To determine whether direct‐to‐consumer prescription drug advertising influences consumers' behavioral intentions.
Gathered data from 288 respondents using a pencil and paper mail survey. Respondents were asked about their knowledge and behavior regarding prescription drugs.
Indicated that while consumers generally have favorable perceptions of prescription drug advertising, their behavioral intentions are nevertheless influenced by a heightened awareness of specific branded drugs. Consumers feel empowered by the information provided in direct‐to‐consumer advertising and they are concerned about governmental attempts to regulate prescription drug advertising.
Data was collected from a relatively homogenous sample with respect to ethnicity. Future research efforts could include respondents from diverse ethnic backgrounds and could incorporate questions regarding respondents' actual behaviors with respect to branded prescription drug medications.
Useful information for researchers, public policy makers and prescription drug manufacturers. Results suggest that consumer motivation to request branded drugs may be impacted by factors related to the quality of advertisements, trust in their physician, and personal competence. Consumer interest in advertised drugs may also depend on the strength of the relationship that they have with their physician.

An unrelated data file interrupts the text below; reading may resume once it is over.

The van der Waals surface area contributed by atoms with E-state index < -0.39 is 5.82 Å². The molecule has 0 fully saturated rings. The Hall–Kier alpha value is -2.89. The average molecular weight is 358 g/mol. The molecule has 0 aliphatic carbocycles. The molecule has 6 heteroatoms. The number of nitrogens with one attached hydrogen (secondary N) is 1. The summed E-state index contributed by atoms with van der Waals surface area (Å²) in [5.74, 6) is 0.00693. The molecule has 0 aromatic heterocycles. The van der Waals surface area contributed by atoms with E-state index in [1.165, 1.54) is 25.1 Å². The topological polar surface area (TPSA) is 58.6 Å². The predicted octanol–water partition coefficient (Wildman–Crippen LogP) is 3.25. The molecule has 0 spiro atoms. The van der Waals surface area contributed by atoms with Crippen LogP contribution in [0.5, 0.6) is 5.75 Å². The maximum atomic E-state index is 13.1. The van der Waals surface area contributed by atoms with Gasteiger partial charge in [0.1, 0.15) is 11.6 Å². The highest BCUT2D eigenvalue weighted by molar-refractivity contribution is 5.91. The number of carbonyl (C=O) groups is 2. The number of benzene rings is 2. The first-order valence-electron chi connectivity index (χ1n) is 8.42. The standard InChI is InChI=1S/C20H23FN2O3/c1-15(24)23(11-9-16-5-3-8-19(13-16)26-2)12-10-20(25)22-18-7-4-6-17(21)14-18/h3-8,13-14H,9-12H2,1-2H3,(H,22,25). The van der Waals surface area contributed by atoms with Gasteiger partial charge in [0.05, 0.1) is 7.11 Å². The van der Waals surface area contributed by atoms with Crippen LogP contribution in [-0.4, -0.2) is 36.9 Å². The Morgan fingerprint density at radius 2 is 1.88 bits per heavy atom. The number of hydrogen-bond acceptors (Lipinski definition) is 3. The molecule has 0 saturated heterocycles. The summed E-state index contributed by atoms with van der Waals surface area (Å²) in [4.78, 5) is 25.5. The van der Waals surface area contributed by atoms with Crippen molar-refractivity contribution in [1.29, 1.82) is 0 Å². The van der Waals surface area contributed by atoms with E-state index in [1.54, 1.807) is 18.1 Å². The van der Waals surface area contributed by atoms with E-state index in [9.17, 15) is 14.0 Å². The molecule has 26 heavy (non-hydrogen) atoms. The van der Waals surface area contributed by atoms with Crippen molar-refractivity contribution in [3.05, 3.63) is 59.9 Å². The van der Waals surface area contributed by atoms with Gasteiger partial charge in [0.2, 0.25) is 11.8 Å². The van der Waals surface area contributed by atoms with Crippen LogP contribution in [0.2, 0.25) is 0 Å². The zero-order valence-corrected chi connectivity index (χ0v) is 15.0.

This research fills an identified gap in the literature. While researchers have examined consumers' general perceptions of direct‐to‐consumer prescription drug advertising, little research has been done on the link between consumer perceptions and behavioral intentions.
Singh, T. and Smith, D. (2005), "Direct‐to‐consumer prescription drug advertising: a study of consumer attitudes and behavioral intentions", Journal of Consumer Marketing, Vol. 22 No. 7, pp. 369-378. https://doi.org/10.1108/07363760510631101Download as .RIS
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